By John Kass
This could be a terrifying tale right out of the Book of Meat Science Fiction, only this one isn't fiction.
It involves the elemental bond between humans and the critters we like to cook on a grill, or roast, or saute.
But that could all end, because a tiny bloodthirsty bug known as the lone star tick carries something that can trigger a rare and mysterious meat allergy. And that allergy can cause carnivores to become violently ill when they come in contact with red meat.
Symptoms include stuff I refuse to type because if I do, I'll get sick just typing it. It's not deadly, but it does involve digestive functions and hives. I will say no more.
Except that Americans love red meat of all kinds. We're the kings of the best steakhouses, rib joints, burger palaces and butcher shops in the world. Beef is the American Way, unless you're of that militant vegetarian persuasion.
And this meat allergy could bring our way of life crashing down. There's no name for it, so I decided to give it one:
Kreatomiasma, or literally, the meat sickness.
"You're just trying to scare people with your fancy Greek scientific jargon," said my friend Mick, who loves meat as much as the next guy. "Kreatomiasma? You can't be serious."
Oh, but my friend Mick, I am serious.
Doctors have known of the relationship between the evil lone star tick and red meat for some time. Kreatomiasma doesn't strike seafood or poultry eaters. And if you're partial to reptile meat, snakes and gators and such, or insects, you can still enjoy your favorite meal, even road kill.
But if you enjoy meat from warm-blooded creatures and you get the bug, you might as well just sit down in a ditch, get drunk, read a Gene & Georgetti menu and wait to die.
It all became public with the story of a Durham, N.C., woman with the normal-sounding name of Clare Smith.
Clare was once a happy meat eater. She was bitten, became ill and didn't know why. And now she might as well be Clare Patient Zero in the fight against Kreatomiasma.
We interviewed Dr. Ves Dimov, of the University of Chicago, an internationally known expert who serves at the World Allergy Organization and has been tracking the meat illness.
"The allergy can appear at any time," he said. "We know what causes it and we can find out if the person is allergic or not, but we can't really predict who's going to develop allergies and how exactly it starts."
Again and for the umpteenth dang time, let me repeat that not everyone who is bitten by the tick will develop the meat allergy. It is an extremely rare malady.
But there is no cure.
As some of you know, I'm a committed, perhaps obsessive barbecuer. I collect grills the way some elderly women poets collect cats and hats with plumes. So when I heard the no-cure part, I felt like rushing home and hugging my Weber kettles.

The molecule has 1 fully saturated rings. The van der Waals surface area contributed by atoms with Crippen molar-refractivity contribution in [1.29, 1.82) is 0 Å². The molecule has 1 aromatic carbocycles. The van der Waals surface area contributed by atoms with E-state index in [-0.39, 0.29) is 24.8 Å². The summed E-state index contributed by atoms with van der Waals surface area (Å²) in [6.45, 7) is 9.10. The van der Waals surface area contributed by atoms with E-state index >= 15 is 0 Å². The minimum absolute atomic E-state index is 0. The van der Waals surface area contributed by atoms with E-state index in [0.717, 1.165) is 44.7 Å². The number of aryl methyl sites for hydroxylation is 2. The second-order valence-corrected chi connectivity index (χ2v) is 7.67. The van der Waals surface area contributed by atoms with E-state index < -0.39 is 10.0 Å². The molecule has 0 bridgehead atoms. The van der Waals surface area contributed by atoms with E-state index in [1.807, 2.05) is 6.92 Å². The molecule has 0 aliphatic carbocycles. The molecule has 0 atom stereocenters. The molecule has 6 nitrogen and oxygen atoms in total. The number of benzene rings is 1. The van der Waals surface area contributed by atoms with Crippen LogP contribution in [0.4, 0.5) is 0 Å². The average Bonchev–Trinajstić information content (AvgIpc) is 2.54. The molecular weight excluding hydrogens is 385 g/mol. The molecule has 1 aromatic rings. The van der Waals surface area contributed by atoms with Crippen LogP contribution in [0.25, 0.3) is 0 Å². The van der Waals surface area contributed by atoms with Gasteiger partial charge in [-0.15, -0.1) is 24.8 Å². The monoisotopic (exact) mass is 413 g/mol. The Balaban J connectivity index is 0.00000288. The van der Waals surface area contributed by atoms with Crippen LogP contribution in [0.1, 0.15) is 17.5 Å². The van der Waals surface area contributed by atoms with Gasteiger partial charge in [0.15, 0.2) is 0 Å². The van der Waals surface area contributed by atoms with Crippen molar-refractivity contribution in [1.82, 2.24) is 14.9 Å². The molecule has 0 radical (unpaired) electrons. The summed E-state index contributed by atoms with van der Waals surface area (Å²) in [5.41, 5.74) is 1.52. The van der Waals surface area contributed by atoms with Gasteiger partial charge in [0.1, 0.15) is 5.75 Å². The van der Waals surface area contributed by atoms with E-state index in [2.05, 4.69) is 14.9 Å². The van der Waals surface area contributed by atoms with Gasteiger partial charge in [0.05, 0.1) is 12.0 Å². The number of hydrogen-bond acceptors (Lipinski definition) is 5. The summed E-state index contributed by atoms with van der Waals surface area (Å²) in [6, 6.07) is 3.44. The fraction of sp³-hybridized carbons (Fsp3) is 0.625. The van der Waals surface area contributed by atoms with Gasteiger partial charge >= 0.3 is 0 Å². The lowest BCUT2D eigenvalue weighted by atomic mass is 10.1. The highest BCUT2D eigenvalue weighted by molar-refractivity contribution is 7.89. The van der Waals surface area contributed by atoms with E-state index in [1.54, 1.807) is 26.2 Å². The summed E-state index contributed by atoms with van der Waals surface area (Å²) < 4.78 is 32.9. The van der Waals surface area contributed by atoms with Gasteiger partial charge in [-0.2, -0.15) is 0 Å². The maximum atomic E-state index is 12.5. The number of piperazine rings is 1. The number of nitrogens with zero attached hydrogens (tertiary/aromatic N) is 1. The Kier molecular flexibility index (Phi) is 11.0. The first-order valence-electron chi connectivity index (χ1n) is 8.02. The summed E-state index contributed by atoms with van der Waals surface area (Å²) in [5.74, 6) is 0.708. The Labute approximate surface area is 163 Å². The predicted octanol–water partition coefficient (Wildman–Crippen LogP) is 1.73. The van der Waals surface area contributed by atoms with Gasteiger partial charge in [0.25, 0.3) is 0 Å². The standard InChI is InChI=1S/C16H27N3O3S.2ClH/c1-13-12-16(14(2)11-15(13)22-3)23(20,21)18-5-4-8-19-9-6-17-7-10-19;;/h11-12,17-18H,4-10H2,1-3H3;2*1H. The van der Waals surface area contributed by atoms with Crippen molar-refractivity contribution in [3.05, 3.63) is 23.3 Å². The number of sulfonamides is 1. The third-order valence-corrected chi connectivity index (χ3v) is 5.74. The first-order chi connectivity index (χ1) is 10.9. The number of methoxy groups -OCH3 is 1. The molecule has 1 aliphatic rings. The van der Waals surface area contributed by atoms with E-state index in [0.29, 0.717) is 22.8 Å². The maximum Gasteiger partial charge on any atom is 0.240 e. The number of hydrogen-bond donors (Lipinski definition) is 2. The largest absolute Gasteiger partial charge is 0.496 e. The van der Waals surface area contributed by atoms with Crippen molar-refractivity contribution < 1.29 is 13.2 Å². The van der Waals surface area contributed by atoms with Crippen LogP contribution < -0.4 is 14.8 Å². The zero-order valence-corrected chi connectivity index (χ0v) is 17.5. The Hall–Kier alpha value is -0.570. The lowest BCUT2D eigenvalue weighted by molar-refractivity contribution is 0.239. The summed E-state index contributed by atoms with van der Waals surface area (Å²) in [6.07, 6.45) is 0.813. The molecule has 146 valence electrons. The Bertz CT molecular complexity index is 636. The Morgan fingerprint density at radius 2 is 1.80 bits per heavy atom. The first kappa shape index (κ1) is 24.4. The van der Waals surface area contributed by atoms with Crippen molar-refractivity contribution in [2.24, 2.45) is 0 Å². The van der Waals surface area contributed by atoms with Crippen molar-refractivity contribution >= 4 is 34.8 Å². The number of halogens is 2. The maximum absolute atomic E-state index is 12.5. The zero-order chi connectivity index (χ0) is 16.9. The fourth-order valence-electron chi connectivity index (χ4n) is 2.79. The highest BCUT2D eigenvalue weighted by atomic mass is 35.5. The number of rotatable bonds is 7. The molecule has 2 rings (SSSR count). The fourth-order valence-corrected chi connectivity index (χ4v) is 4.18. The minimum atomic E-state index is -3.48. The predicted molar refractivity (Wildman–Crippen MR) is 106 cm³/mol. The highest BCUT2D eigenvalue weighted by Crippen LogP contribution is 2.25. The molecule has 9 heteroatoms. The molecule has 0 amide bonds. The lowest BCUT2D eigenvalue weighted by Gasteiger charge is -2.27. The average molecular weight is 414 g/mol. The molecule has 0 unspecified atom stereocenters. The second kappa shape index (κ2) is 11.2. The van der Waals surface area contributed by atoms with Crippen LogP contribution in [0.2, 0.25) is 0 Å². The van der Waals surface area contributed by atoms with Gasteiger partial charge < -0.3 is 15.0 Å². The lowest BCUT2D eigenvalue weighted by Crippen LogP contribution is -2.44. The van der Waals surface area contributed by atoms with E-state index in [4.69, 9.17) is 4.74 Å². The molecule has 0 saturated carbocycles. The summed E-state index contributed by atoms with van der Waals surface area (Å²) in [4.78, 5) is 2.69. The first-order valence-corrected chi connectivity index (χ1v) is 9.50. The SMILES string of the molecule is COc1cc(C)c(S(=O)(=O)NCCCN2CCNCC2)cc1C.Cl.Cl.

And if you'd like to give your butcher an unscientific case of the heebie-jeebies, send him a YouTube link to the commentary of Dr. Susan E. Wolver of Virginia Commonwealth University.
She, too, addresses the meat bug. And she uses a horrifying phrase I just can't get out of my mind: mammalian meat.
"People who actually develop this allergy, current guidance is actually that they avoid mammalian meat altogether," Dr. Wolver said. "Beef, pork, lamb and venison. That's very distasteful for my patient who loves his steak."
She added that there is no treatment, no cure.
"There is no desensitization currently for patients who have the meat allergy."
No cure for Kreatomiasma?
Then what the heck are you scientists good for anyway?
The last thing I'd do is accuse all the scientists of being in the pockets of People for the Ethical Treatment of Animals or the soybean industry, since that would be irresponsible journalism. But whenever mysterious illness occurs that could really ruin your weekend, you've got to ask yourself: Who benefits?
Unfortunately, the story just gets worse.
The lone star tick isn't exclusive to Texas. It latches onto critters of all kinds, some four-legged, some two, and the bloodsuckers migrate. Now, they're in Illinois.
That's correct. They're here in the Midwest. Most of them can be found in central and southern Illinois, but state officials report that recently some have been found not too far from Chicago.
The Illinois Department of Public Heath notes through spokeswoman Shelia Porter that the lone star tick "has been increasing its range northward over the past 10 years. However, from what we know (through limited data) is that it is present in northeastern Illinois, but only in low numbers. ... The tick can be very common locally in the southern two-thirds of Illinois."
Chris Young, a spokesman for the state's Department of Natural Resources, is a hiker who has encountered the Kreatomiasmic tick near Springfield.
"I found one Sunday during a woodland hike," he reported.
Then he went into the whole how-to-protect-yourself-from-ticks routine you've seen on TV, with hikers tucking their pants legs into their socks and wearing hats and long sleeves and using repellents with DEET.
The ticks are almost upon us. There is no cure. So there's only one thing to do.
Get thee to a steakhouse.